Variant: Instead of adding components like dice, add a new rule (all players are dealt three hands instead of one, or players are dealt a different number of cards and hands are made from four or six cards instead of five, or there are two pots instead of one and they have different functions during gameplay, or ....
Variant: Add "instants" to the deck, allowing you to steal cards from other players, swap hands, or draw again.
Challenge 2: Social Networking: The Game
Design a game to be added to a social-networking site that takes advantage of the natural competitive tendencies; at minimum, there needs to be some kind of challenge and at least one overall goal. Furthermore, since it's a social network, there must also be gameplay interaction between the players, and not merely a ranking system or sorts. The game must be about more than the high score. The game need not affect the social network itself, but can take advantage of it, much like fantasy football takes advantage of football.
Challenge 3: Strong Arm Scrabble
You have Q, U and I, if only you had a T... or could take one from somewhere. Create a home-modified version of Scrabble that allows players to take letters when you need them. In order to do this, add one or more mechanics to the game; where you take the letters from and the consequences for doing that (if any) are variable.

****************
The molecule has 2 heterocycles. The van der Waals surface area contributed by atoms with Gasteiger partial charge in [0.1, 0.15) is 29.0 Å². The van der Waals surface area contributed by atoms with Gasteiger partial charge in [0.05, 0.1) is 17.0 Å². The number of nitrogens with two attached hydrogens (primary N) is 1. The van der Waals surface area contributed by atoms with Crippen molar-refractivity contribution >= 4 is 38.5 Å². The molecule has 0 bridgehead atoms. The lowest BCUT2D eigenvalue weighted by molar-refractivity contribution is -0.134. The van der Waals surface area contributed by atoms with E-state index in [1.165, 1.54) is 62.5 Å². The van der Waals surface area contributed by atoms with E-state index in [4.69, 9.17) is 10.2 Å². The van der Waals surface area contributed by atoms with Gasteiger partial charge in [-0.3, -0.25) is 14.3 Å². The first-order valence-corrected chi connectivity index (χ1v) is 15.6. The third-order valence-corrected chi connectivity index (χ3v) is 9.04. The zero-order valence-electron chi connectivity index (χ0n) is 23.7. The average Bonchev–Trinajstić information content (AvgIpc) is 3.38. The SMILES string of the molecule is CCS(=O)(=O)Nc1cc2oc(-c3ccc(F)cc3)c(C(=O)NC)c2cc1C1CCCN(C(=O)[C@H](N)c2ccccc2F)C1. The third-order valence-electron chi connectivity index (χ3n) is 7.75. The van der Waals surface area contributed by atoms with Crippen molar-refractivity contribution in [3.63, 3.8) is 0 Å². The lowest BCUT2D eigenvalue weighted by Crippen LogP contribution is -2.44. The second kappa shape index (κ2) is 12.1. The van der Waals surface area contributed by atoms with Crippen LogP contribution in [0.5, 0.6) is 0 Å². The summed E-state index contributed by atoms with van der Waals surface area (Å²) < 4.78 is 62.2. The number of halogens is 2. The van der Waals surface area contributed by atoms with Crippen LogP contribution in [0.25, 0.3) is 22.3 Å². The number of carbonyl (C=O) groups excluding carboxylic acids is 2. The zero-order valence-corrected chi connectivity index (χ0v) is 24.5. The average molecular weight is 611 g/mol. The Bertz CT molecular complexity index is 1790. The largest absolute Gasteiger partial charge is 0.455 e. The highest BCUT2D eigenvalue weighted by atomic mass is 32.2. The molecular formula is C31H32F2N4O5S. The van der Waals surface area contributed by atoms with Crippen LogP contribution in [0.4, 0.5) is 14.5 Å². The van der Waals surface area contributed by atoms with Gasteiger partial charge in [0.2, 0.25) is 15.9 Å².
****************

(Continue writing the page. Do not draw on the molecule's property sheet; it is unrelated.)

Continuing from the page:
Challenge 4: Every Cent Counts
Take an existing game idea and reduce the materials involved in the game. Without adding any game materials, or swapping one material for another, you must remove at least one of the following: all of the dice, all of the cards, all of the cardboard tiles, or the game board.
Iron Designer Challenge 5: Pick a Mechanic, Any Mechanic
Making a game from a single mechanic is perhaps the ultimate additive exercise. When a random mechanic is foisted upon an unsuspecting board game, it becomes both an additive and a subtractive challenge. For this challenge, you and another designer will go head to head to create something exceptionally challenging. There are three stages to this challenge:
* 1. Select a game (preferably one that plays in < 30 minutes)
* 2. Select a mechanic or play dynamic from BoardGameGeek.com mechanics list
* 3. Give it to another designer or team of designers to integrate into the game you've selected
choose a common board game you consider to be mediocre or terrible; add or subtract one mechanic that improves the game
alternatively to #1, add as many mechanics as necessary to make the game genuinely fun. Try to do it with as few additions as possible